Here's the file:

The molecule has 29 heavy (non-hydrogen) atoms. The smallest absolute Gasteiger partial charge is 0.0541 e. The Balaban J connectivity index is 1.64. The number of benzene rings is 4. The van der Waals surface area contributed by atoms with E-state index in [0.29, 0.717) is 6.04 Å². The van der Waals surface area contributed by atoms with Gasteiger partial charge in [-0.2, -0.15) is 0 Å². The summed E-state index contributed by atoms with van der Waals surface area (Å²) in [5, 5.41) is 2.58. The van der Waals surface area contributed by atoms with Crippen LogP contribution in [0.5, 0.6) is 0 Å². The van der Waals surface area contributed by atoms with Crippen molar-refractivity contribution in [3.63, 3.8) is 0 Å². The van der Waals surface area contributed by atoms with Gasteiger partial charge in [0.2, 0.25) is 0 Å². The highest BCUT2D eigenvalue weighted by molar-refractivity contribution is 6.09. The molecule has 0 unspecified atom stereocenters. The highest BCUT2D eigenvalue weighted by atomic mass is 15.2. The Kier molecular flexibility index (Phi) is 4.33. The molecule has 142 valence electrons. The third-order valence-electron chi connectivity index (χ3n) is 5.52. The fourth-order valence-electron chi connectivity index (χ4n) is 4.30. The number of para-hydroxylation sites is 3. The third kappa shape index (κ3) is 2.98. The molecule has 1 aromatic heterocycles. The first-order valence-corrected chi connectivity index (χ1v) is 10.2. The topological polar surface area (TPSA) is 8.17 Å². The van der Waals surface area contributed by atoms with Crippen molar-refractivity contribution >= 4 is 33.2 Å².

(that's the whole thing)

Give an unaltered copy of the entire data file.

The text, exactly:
The molecule has 29 heavy (non-hydrogen) atoms. The smallest absolute Gasteiger partial charge is 0.0541 e. The Balaban J connectivity index is 1.64. The number of benzene rings is 4. The van der Waals surface area contributed by atoms with E-state index in [0.29, 0.717) is 6.04 Å². The van der Waals surface area contributed by atoms with Gasteiger partial charge in [-0.2, -0.15) is 0 Å². The summed E-state index contributed by atoms with van der Waals surface area (Å²) in [5, 5.41) is 2.58. The van der Waals surface area contributed by atoms with Crippen LogP contribution in [0.5, 0.6) is 0 Å². The van der Waals surface area contributed by atoms with Crippen molar-refractivity contribution in [3.63, 3.8) is 0 Å². The van der Waals surface area contributed by atoms with Gasteiger partial charge in [0.2, 0.25) is 0 Å². The highest BCUT2D eigenvalue weighted by molar-refractivity contribution is 6.09. The molecule has 0 unspecified atom stereocenters. The highest BCUT2D eigenvalue weighted by atomic mass is 15.2. The Kier molecular flexibility index (Phi) is 4.33. The molecule has 142 valence electrons. The third-order valence-electron chi connectivity index (χ3n) is 5.52. The fourth-order valence-electron chi connectivity index (χ4n) is 4.30. The number of para-hydroxylation sites is 3. The third kappa shape index (κ3) is 2.98. The molecule has 1 aromatic heterocycles. The first-order valence-corrected chi connectivity index (χ1v) is 10.2. The topological polar surface area (TPSA) is 8.17 Å². The van der Waals surface area contributed by atoms with Crippen molar-refractivity contribution >= 4 is 33.2 Å².